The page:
In line with our target, a working conditions self-assessment was conducted in our main service and manufacturing sites to assess local working conditions and labor practices. As a result, no major human rights risks were identified. There will be targeted actions based on the findings, e.g. increasing awareness on grievance mechanisms and code of conduct. Further, global guidelines for working conditions of blue-collar workers will be created and implemented to ensure a harmonized approach in different Outotec locations.

We have also identified and mapped our human rights impacts in our own operations in 2017, based on the self-assessment and interviewing representatives of Outotec key functions.  Potential risks and human rights impacts in our business relate to project site work in high-risk countries, and there may be unidentified human rights risks or impacts in the supply chain. There were no incidents filed through formal grievance mechanisms related to our suppliers’ human rights impacts (GRI 414-2), impacts on society or labor practices. For more information on supplier audits, see Building a sustainable supplier base.

In 2017, four (2016: two) reported incidents of discrimination were filed through formal grievance mechanisms within Outotec (GRI 406-1). These incidents were reviewed locally, in cooperation with global Human Resources function and/or the Chief Compliance Officer. Remediation action plans were implemented and results reviewed through our routine management review processes. These incidents are no longer subject to action.

Outotec has not identified, through formal grievance mechanisms or in its risk assessments, any significant negative impacts of its operations, products or suppliers with regard to health and safety (GRI 416-2), or local communities (GRI 413-2). During 2017 no issues emerged concerning the rights of indigenous people.

Managing sustainability

The Code of Conduct, Supplier Policy, HR policies, Donation Policy, as well as Quality, Environment, Health and Safety (QEHS) Policy define the basic requirements for Outotec’s environmental, social and economic sustainability. We continuously train our employees and suppliers on these principles.

Sustainability governance

Outotec’s Executive Board reviews and approves our Sustainability Agenda (GRI 102-18). The Executive Board additionally approves our sustainability strategy, targets and reporting. The Board of Directors approves our statement on non-financial information covering environment, social and employees, anti-corruption and human rights. Our SVP – Legal, Contract Management and Corporate Responsibility, who is a member of the Executive Board, has overall accountability for corporate responsibility.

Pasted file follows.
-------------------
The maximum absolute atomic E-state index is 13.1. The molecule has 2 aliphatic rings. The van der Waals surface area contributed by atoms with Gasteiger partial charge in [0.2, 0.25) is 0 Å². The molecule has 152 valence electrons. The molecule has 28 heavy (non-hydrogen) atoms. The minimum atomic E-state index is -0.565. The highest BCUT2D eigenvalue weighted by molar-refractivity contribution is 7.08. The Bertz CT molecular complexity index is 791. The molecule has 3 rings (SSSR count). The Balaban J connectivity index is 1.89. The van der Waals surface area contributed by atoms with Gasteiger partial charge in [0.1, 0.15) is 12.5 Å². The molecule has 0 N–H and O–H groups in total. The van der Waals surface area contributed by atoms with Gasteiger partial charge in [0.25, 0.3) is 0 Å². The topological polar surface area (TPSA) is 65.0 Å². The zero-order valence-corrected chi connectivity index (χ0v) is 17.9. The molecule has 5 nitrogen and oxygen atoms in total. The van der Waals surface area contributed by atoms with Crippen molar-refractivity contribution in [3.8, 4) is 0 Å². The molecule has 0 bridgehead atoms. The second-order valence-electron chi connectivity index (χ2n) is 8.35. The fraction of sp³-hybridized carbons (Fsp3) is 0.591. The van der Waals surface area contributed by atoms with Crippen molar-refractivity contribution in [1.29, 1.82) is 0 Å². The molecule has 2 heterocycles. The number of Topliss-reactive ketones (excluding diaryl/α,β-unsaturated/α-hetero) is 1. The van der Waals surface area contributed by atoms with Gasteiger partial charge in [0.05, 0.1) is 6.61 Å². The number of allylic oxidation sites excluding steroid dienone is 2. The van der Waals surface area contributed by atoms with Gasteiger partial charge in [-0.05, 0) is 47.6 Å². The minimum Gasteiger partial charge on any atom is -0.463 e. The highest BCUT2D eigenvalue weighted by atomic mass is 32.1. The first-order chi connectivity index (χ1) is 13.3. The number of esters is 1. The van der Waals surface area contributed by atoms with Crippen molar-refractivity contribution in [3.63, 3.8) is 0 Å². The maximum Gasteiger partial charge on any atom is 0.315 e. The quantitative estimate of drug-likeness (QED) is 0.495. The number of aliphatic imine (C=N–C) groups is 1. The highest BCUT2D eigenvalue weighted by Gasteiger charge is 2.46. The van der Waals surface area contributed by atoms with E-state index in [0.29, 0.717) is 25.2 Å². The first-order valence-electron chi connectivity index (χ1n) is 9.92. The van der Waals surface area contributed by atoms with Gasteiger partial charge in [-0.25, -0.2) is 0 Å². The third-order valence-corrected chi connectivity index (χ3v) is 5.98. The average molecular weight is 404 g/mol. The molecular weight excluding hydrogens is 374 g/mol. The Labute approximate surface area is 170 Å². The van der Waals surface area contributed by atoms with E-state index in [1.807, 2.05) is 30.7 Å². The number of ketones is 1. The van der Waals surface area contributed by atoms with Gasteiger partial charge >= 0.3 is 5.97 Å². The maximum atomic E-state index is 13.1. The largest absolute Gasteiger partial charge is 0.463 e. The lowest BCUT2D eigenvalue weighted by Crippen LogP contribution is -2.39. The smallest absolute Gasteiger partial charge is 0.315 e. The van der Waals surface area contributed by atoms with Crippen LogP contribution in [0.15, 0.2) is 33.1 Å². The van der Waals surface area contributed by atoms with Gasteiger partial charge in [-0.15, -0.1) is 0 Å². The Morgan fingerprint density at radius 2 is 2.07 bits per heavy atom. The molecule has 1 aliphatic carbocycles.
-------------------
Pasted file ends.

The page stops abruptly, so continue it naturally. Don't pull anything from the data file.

Responsibility for the sustainability of our products and services lies with a corporate level Product Board. It oversees and steers Outotec’s approach in product and technology development and the related innovation ecosystem. The Corporate Product Board consists of the Executive Board members, Chief Technology Officer (CTO, acting as the chairman), and business unit representatives. Corporate Product board decides, among other things, the sustainability measures and development targets of Outotec’s products.

Sustainability is integrated into all relevant organizational functions, such as Quality, Environment, Health and Safety (QEHS), Supply, Human Resources & Communications, and Legal & Contract Management. We have a Sustainability Working Group, whose core team coordinates sustainability work and meets frequently whenever needed.

Outotec’s Sustainability Advisory Council, which was established at the end of 2014 and was not part of our formal governance, ceased to convene during 2017. We have continued stakeholder dialogue through our regular engagement tools and mechanisms, see Engaging with stakeholders.

Sustainability-related personal targets are included in the annual bonus plans of the Executive Board members, QEHS managers, and environmental and sustainability managers. Inventors working with new, patentable solutions receive monetary rewards for their inventions. Furthermore, Outotec rewards all employees for making proposals that improve the sustainability of the company’s internal processes.

Related policies

Corporate Governance
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Code of Conduct
Compliance helpline